We are interested in your thoughts on the issues and topics we discuss.
Feel free to share your comments or ask questions by emailing info@eCabot.com.
Reality Check: Market Highs Always Trigger Overheating Thoughts
May 22, 2013
After reaching new highs in many global stock
markets over the past couple days (at the
time I write this on May 22 morning, S&P 500 is at 1684, Dow Jones at 15518,
Stoxx Europe 600 at 310, MSCI Emerging Markets at 1048), some investors might
be asking “where do we go from here?” Is there more near-term upside in stock
prices or are we due for a “Humpty Dumpty” sizeable pullback? What is the portfolio manager doing lately?
Below are some of the reasons why stock markets have been so strong during the past six months:
1) The Federal Reserve’s monetary policy (quantitative easing stimulus) the past few years has
artificially depressed interest rates in CDs, money markets, safer bonds and treasuries while forcing people into
stocks. Investors became tired of only
1-2% yield for lower-risk fixed income options over the past three years. As January started, much of the “fiscal
cliff” concern was already resolved by Congress.
There was also some clarity on continued quantitative easing. This caused outflows from asset classes with
little yield prospects (money markets and long-term treasuries) into stock markets, real estate and private equity.
Stock valuations were attractively low with dividend yields higher
than yields from 10-year treasuries or money markets. This accelerated “yield chasing rotation” into stocks. Appreciating home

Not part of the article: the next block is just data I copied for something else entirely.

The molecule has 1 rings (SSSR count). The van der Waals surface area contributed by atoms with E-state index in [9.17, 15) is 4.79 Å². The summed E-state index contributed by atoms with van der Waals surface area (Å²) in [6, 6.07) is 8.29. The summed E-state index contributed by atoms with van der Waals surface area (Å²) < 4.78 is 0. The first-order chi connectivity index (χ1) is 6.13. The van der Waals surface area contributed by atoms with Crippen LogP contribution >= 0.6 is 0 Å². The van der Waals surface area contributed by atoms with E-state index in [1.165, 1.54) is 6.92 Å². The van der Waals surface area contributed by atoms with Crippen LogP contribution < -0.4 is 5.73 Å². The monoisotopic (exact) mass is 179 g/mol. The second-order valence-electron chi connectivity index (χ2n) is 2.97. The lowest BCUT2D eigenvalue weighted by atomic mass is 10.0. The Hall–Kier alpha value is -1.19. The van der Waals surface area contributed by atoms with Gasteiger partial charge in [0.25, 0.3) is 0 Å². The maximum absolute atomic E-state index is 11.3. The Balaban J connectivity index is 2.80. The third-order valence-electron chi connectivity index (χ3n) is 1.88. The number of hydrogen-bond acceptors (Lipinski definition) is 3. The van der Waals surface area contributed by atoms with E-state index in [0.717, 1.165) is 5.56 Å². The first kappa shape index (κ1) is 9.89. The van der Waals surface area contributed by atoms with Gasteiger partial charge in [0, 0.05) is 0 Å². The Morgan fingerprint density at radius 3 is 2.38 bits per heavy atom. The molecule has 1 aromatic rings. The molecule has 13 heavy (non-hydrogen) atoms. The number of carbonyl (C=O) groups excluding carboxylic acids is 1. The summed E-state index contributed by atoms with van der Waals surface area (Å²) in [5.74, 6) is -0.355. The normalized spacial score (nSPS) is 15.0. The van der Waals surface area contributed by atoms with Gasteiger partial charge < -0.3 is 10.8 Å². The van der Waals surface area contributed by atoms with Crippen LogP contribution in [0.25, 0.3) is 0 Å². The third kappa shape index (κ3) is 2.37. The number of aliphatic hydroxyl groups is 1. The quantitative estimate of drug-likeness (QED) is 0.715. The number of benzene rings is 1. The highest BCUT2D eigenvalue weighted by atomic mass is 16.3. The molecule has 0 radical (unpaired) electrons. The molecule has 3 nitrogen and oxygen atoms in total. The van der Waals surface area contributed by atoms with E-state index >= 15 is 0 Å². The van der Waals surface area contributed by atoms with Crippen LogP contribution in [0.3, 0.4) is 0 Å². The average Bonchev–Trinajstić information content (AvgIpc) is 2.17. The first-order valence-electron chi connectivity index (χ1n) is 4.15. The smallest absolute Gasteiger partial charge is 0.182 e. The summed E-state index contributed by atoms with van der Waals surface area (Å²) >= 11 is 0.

prices and unemployment not worsening help too.
2) Global quantitative easing and monetary policies launched abroad to heal some stagnant and
cooling economies like Japan and other export-dependent countries over past six months. The underlying rational was to
deflate those currencies to make their products and services cheaper for better exports growth, which in turn strengthened the US dollar (one currency
depreciating triggers the counter one to appreciate).
3) The impact of US austerity measure budget cuts was not as bad as feared.
The budget cuts were delayed by 3 months from the actual original implementation
(went into effect late March/early April versus originally expected January 2nd). Then, they were phased in rather than being implemented with a lump-sum shock. This gave businesses more time to deal with
As shared in my prior web updates, there has
not been any year in many decades without the S&P 500 pulling back at least
-7% from its prior 12-month peak. At
this point, a “reality check” is needed as we should not become overly complacent
or disillusioned with the recent euphoria or invincibility in stock prices. There have been many good reasons for the